Unlike previous journeys, which always started at either my house, Lynnwood, or Bothell, I decided to take advantage of CT's new parking garage at Mountlake Terrace Transit Center. It was mostly empty, but the TC was very nice, new, and much cleaner than many others. They even had a cable-stay walkway! Expecting a 40-foot Invero to pick me up, I was even more surprised when a 278XX bus picked me up.

I had hoped to make a quick-and-painless transfer to my next bus on Stewart in Seattle, but construction got in the way, and I had to run along Lenora to catch my next bus. I really wasn't expecting it to be that annoying.

Another painful transfer was to my next bus, which arrived just as I was getting my bearings. That bus smelled just like a locker room, which was disgusting the entire way.

I had originally intended to have twenty-minute headways, making the above dashing around completely unnecessary, and ended up accumulating time until I was an hour early at TCC. The driver (the same one I rode with on my previous attempt) was a bit mystified when I said, "I'll just take the next one." Instead of just waiting for an hour, I went to an IHOP a couple blocks away for lunch.

At Purdy, I had to wait another hour (as I had planned initially). After watching some teenagers go into the woods next to the transit center and come out, I decided to investigate the path for myself. The only notable thing back there was a fairly fast-flowing creek, as well as a lot of trash that had been left before.

The bus for the Purdy Connection was a dial-a-ride-transit/access bus, which made sense since it acted like Metro's DART service (somewhat fixed-route with some deviations). Those on board were friendly, and chatted as though they knew each other. Fortunately, there were no deviation requests, and it was a straight-shot along SR-16 to Port Orchard, and my hair got a beating by the wind.

The foot ferry was a fun ride, and was even smaller than King County's Water Taxi. It also was a very short trip, since I could see what I knew to be Bremerton from Port Orchard.

Having successfully completed a link I had never done before, I ended up in Bremerton. While I had hoped to meet a friend of mine there after missing the first ferry transfer, she couldn't make it in time before the next ferry left. Instead, I had some ice cream, and even saw two Orion I buses!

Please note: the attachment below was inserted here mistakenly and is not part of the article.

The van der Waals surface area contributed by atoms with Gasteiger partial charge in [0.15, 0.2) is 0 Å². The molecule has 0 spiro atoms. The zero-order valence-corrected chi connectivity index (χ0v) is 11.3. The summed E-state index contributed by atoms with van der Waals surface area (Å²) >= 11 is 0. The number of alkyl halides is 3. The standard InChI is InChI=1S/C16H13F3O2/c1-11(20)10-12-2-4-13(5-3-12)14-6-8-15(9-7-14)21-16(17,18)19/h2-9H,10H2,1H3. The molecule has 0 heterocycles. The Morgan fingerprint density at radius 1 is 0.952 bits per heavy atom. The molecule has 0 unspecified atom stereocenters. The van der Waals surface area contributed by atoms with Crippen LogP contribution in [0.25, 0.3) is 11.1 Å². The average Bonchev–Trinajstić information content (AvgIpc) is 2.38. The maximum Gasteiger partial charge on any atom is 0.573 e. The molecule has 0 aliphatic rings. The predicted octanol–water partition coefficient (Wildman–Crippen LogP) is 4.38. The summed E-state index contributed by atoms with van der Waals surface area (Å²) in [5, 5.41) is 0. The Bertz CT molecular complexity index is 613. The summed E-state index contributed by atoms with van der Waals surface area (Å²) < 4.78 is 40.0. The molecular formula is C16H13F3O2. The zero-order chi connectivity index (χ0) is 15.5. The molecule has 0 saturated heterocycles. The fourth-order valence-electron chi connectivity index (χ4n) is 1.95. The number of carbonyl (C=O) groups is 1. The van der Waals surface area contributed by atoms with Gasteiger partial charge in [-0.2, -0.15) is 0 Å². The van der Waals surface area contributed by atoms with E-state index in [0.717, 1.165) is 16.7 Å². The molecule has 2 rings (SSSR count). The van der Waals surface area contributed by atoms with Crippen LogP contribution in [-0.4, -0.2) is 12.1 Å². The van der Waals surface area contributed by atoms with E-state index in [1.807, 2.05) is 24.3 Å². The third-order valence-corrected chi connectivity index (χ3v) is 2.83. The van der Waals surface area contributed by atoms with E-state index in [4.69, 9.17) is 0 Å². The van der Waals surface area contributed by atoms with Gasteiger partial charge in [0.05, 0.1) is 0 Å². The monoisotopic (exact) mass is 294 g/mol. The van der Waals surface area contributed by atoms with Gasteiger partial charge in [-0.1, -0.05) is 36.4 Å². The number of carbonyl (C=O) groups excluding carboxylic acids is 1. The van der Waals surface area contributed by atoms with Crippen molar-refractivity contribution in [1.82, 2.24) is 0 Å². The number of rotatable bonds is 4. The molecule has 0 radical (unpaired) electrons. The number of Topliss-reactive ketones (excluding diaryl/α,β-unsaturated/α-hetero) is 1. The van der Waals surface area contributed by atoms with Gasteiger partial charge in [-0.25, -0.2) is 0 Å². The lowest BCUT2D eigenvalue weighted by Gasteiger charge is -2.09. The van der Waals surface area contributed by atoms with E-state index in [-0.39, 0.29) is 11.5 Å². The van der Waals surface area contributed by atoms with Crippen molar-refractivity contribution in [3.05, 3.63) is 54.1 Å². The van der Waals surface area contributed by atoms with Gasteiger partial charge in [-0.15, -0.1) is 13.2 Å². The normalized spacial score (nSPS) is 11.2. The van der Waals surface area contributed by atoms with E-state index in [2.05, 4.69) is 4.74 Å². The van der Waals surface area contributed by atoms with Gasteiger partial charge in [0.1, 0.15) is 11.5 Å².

I barely made the free route 99 after landing in Seattle, and was lucky to even see it at all. It was over ten minutes late, or ten minutes early. Transferring to the 414 wasn't so chancy; it came only twenty minutes after I had arrived, with the Invero I had expected earlier. Is it just me, or do all of CT's Inveros have broken reclining mechanisms?

This was truly an epic trek, but I likely won't do it again alone due to that darn Purdy Connection. I don't think I'll ever forget this one.

Tuesday, June 16, 2009

Whidbey Grand Tour #3

That's right, today was my third all-day bus tour around Whidbey Island. Whidbey Island is nice to visit because of the wide, open fields, dense forests, and small-town feel. There are also several funny street names, such as "Power Road," "Spyglass Road," several variations on "Bluff Road," and "Useless Bay Road." Views of the water are common along the bus routes, such as Deception Pass, and in some places the roads are mere feet from water's edge. Last, but not least, all Island Transit routes are fare-free, as they are all tax-funded. Their buses are primarily cutaway ElDorado models, with some Gillig Phantoms.

While I won't go into in-depth detail of every leg of the trip, I will mention everything of note I can think of. There won't be a very smooth flow between paragraphs. That said, here's a list of the routes I took in order:

  1. ST 532 Everett
  2. IT 412C Camano Island
  3. IT 411C Mt. Vernon
  4. IT 411W Oak Harbor
  5. IT 1 Clinton
  6. WSF Clinton to Mukilteo
  7. CT 113 Lynnwood
  8. CT 121 UW-Bothell

While in Everett, two things of note happened. First, I saw that Everett Transit has purchased multiple diesel-electric hybrid buses. Secondly, I purchased something at Everett Station's cafe called a "Frozen Xplosion," which is pretty much fruit juice blended with ice. Last time I had bought this, they were out of the peach juice, and made something closer to an Italian soda instead, but I preferred this time with the actual peach juice. A Coast Starlight train stopped by during my wait for the next leg of the route, which hadn't happened before.